• High probability of long-term persistence

Atikaki-Berens

  • Self-sustaining
  • 70% probability of attaining self-sustainability under current range conditions
  • Moderate probability of long-term persistence

Owl-Flintstone

  • Cannot be definitively categorized as self-sustaining or not self-sustaining
  • 50% probability of attaining self-sustainability under current range conditions
  • Moderate probability of long-term persistence

Non – delineated ranges in the rest of Manitoba’s boreal forest

  • Self-sustaining
  • 70% probability of attaining self-sustainability under current range conditions
  • Moderate probability of long-term persistence

CPAWS recommendations for Manitoba:

1. Manitoba must pause logging, road building and other development in intact areas of the commercial forest. This would help “anchor” self-sustaining caribou populations.

  • Aboriginal people need to have a meaningful say in the location of these areas.
  • Federal and provincial science reports should be compared with Aboriginal traditional knowledge.
  • 2. The Manitoba government should undertake the research necessary to fill gaps in knowledge of caribou populations and trends. In particular, they need to:
  • Identify caribou population units, collect population trend data and characterize range conditions for each of these ranges within the remainder of Manitoba’s Boreal Forest;
  • Undertake ongoing monitoring of caribou habitat use and trends to evaluate the effectiveness of current land use and management strategies, and to plan for the future.
  • 3. Industry and government must act to conserve critical habit and assure survival of boreal woodland caribou.
  • Industry leaders and the government should agree to a halt to industrial forestry within Manitoba’s remaining intact contiguous range for this species. This would protect against further range loss while researchers collect data, map particular ranges, and assess range conditions.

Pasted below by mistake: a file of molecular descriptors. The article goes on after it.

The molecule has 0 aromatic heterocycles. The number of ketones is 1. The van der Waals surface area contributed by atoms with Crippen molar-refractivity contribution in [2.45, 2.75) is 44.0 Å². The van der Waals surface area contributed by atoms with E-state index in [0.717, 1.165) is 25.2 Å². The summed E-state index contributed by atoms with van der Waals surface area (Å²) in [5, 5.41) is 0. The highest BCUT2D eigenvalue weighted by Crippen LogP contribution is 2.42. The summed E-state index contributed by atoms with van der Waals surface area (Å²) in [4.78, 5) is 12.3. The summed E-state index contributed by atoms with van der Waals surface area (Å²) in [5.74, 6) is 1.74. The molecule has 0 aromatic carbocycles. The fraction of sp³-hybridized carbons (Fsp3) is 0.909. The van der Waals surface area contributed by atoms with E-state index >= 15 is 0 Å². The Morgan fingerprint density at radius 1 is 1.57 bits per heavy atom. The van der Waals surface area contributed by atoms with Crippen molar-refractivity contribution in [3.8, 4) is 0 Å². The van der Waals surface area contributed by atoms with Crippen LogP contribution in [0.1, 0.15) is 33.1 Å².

• Manitoba’s “mosaic” or “clear-cutting for caribou” approach to woodland caribou management should be revised to accommodate the best available science, including the new science of this review, and must not be used in remaining intact boreal forest habitat until the critical research gaps are filled and a credible assessment of these impacts can be made.
  • Planning should focus on maintaining current caribou range first and then strategically recovering range lost to human disturbance.
  • 4. Manitoba Caribou Conservation Strategy
  • Manitoba’s Conservation and Recovery Strategy for Boreal Caribou needs to be revised to make large-scale boreal conservation its key objective.
  • Manitoba’s Conservation and Recovery Strategy for Boreal Caribou needs to be revised to ensure the protection of caribou habitats as legally mandated in the Manitoba Endangered Ecosystems and Species Act.
  • For more information including media release, map, national summary, images and B-Roll visit

www.caribouandyou.ca Contact: Ron Thiessen, Executive Director, CPAWS MB, ph. 204 949 0782, 204 4971